Repub­li­cans on

Leader of in­tel­li­gence probe ap­pears less firm on key as­ser­tion in re­port

The Washington Post - - FRONT PAGE - BY KAROUN DEMIRJIAN karoun.demirjian@wash­

the House’s Rus­sia in­ves­ti­ga­tion backed off their claim that for­eign in­ter­fer­ence was not meant to help elect Don­ald Trump.

The leader of the House In­tel­li­gence Com­mit­tee’s Rus­sia in­ves­ti­ga­tion seemed to back off Tues­day from the most sur­pris­ing find­ing in the GOP’s re­port, that Rus­sia was not try­ing to help Pres­i­dent Trump, as the panel’s top Demo­crat trashed the prod­uct as a po­lit­i­cal gift to the White House.

Rep. K. Michael Con­away (RTex.) told re­porters Tues­day that “it’s clear [Rus­sian of­fi­cials] were try­ing to hurt Hil­lary [Clin­ton]” by in­ter­fer­ing in the 2016 elec­tion and that “ev­ery­body gets to make up their own mind whether they were try­ing to hurt Hil­lary, help Trump, it’s kind of glass half full, glass half empty.”

That equiv­a­lence stands in sharp con­trast to the con­clu­sions of a 150-page GOP-drafted re­port Con­away an­nounced to the news me­dia on Mon­day that con­cludes that the in­tel­li­gence com­mu­nity “didn’t meet the stan­dards” of proof nec­es­sary to de­ter­mine that Rus­sia med­dled in the 2016 elec­tion with the aim of help­ing Trump.

When it comes to de­ter­min­ing whether Rus­sia in­ter­fered to hurt Clin­ton or help Trump, “you can pitch that ei­ther way,” Con­away said Tues­day.

His com­ments came af­ter other panel Repub­li­cans, in­clud­ing Reps. Trey Gowdy (R-S.C.) and Thomas J. Rooney (R-Fla.) gave in­ter­views in which they stressed that there was ev­i­dence that Rus­sia had tried to dam­age Clin­ton’s can­di­dacy.

The re­port’s find­ings on Rus­sia’s in­ten­tions in in­ter­fer­ing is just one area of the doc­u­ment with which Democrats on the panel took is­sue Tues­day af­ter be­ing pre­sented with it in the morn­ing.

The panel’s rank­ing Demo­crat, Rep. Adam B. Schiff (D-Calif.), who called the re­port “not a se­ri­ous work,” said the doc­u­ment was proof that Repub­li­cans were will­ing only to “go through the mo­tions of an in­ves­ti­ga­tion . . . to give the pre­tense of try­ing to find the truth.”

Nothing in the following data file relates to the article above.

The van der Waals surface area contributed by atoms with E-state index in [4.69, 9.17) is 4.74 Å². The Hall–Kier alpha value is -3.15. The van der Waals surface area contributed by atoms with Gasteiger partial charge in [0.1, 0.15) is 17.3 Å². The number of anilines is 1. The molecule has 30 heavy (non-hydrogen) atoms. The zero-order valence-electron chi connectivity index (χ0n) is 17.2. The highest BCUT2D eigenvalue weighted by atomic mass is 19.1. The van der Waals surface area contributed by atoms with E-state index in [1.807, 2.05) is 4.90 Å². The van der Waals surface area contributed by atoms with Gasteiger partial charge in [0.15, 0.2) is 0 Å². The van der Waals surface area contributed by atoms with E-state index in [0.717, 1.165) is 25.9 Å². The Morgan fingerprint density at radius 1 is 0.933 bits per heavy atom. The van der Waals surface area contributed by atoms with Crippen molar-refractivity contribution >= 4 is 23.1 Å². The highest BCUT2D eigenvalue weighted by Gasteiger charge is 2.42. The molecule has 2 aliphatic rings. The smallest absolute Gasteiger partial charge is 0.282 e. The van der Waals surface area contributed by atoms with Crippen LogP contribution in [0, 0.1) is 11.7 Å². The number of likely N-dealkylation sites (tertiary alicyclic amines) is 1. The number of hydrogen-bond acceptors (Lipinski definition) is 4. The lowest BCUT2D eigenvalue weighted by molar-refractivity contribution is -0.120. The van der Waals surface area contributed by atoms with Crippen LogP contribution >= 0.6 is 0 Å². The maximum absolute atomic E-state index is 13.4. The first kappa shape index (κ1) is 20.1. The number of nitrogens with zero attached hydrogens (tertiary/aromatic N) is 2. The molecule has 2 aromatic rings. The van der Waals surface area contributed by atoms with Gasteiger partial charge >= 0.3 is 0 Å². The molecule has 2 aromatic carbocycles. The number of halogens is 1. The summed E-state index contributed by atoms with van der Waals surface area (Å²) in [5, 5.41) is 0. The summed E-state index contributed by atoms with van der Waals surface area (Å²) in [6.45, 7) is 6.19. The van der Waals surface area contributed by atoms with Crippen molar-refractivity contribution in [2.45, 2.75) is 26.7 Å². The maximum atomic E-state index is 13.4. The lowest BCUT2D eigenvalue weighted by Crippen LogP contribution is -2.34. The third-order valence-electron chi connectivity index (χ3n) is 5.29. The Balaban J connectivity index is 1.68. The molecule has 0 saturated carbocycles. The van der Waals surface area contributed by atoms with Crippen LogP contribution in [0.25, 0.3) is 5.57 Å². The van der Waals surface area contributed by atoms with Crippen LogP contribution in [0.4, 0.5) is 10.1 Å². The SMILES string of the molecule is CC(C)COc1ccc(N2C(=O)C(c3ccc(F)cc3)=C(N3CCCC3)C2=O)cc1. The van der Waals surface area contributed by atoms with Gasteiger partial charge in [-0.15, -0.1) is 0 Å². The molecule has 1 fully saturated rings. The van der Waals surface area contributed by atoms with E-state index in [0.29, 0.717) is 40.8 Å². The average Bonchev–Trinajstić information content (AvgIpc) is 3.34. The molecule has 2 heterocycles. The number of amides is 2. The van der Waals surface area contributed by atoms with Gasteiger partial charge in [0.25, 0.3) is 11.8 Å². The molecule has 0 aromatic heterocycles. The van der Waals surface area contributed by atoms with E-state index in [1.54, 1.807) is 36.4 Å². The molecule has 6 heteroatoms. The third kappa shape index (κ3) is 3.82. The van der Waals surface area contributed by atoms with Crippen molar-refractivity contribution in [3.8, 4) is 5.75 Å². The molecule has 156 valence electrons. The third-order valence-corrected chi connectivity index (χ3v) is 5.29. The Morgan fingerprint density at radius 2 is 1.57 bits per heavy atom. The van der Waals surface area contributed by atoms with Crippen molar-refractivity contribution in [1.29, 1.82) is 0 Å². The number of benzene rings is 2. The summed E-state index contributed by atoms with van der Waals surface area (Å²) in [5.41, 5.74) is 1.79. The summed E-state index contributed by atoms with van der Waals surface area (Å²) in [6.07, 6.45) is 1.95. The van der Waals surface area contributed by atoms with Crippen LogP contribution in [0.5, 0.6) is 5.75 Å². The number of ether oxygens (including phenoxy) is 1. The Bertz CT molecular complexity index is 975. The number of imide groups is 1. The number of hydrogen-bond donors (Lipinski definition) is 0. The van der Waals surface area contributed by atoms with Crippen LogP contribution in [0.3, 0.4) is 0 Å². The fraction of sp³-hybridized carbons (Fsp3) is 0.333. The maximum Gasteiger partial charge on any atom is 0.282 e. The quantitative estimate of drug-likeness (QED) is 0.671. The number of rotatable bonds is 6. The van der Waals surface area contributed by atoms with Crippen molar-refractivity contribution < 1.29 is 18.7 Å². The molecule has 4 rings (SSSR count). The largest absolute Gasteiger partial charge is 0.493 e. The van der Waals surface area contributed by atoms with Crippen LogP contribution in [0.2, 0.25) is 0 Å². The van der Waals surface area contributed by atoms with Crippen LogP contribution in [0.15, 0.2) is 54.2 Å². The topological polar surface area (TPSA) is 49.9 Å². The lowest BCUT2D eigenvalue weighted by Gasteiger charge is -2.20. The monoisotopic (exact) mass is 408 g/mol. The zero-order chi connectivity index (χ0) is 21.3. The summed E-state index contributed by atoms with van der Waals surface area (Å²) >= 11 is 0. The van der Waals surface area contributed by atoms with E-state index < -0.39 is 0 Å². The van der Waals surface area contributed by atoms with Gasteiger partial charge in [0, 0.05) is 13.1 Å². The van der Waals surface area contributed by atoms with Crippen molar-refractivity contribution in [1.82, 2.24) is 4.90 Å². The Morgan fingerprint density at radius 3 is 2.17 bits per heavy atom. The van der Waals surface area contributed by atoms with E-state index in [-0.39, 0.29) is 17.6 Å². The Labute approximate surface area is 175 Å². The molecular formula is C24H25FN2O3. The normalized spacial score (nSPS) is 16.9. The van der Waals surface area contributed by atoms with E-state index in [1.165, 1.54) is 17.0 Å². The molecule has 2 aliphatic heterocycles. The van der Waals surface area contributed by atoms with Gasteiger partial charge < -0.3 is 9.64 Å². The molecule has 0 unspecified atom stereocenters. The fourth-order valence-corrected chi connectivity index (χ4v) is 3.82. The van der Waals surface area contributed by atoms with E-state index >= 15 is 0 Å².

Schiff added that the re­port was “lit­tle more than an­other Nunes memo in long form,” liken­ing it to the four-page doc­u­ment that the panel’s GOP mem­bers, led by Rep. Devin Nunes (R-Calif.), put out last month al­leg­ing that the FBI and Jus­tice Depart­ment en­gaged in “sur­veil­lance abuses” to mon­i­tor the ac­tiv­i­ties of for­mer Trump cam­paign ad­viser Carter Page. Democrats ac­cused Repub­li­cans of us­ing the Nunes memo to un­der­mine the Rus­sia in­ves­ti­ga­tion — a charge they also ap­plied to Tues­day’s GOP re­port.

Schiff and other Democrats on the com­mit­tee re­leased a 22-page “sta­tus up­date” Tues­day night, list­ing the var­i­ous wit­nesses, firms and doc­u­ments the panel had de­clined to sub­poena or oth­er­wise ex­am­ine, along with the rea­sons that each would be rel­e­vant to the in­ves­ti­ga­tion. It also lays out ar­eas of in­quiry that the mi­nor­ity mem­bers say the GOP aban­doned by ter­mi­nat­ing the probe ear­lier than Democrats would have liked.

“There were leads and in­ves­tiga­tive paths on, from my per­spec­tive, three dif­fer­ent and ma­jor sig­nif­i­cant ar­eas: first, on col­lu­sion, se­cond, on money laun­der­ing, and third, on ob­struc­tion of jus­tice,” said Rep. Joaquin Cas­tro, a Demo­cratic panel mem­ber from Texas. “At this point, the ma­jor­ity has cho­sen to ig­nore those.”

Demo­cratic com­mit­tee mem­bers pledged to forge ahead with the in­ves­ti­ga­tion and even­tu­ally is­sue their own re­port, although they do not have the abil­ity to sub­poena wit­nesses and other in­for­ma­tion without the panel chair­man’s buy-in.

They re­served spe­cial vit­riol for the GOP’s de­ci­sion not to more ag­gres­sively pur­sue un­co­op­er­a­tive wit­nesses such as for­mer White House strate­gist Stephen K. Ban­non, whom Con­away had pre­vi­ously con­sid­ered hold­ing in con­tempt.

“The ma­jor­ity has de­cided they would rather shut down the in­ves­ti­ga­tion than find out the answers to the ques­tions we had for Stephen K. Ban­non,” Schiff said. “This ma­jor­ity doesn’t want to know the answers, and it has set a prece­dent now that will af­fect fu­ture con­gresses’ abil­ity to get answers from the ex­ec­u­tive.”

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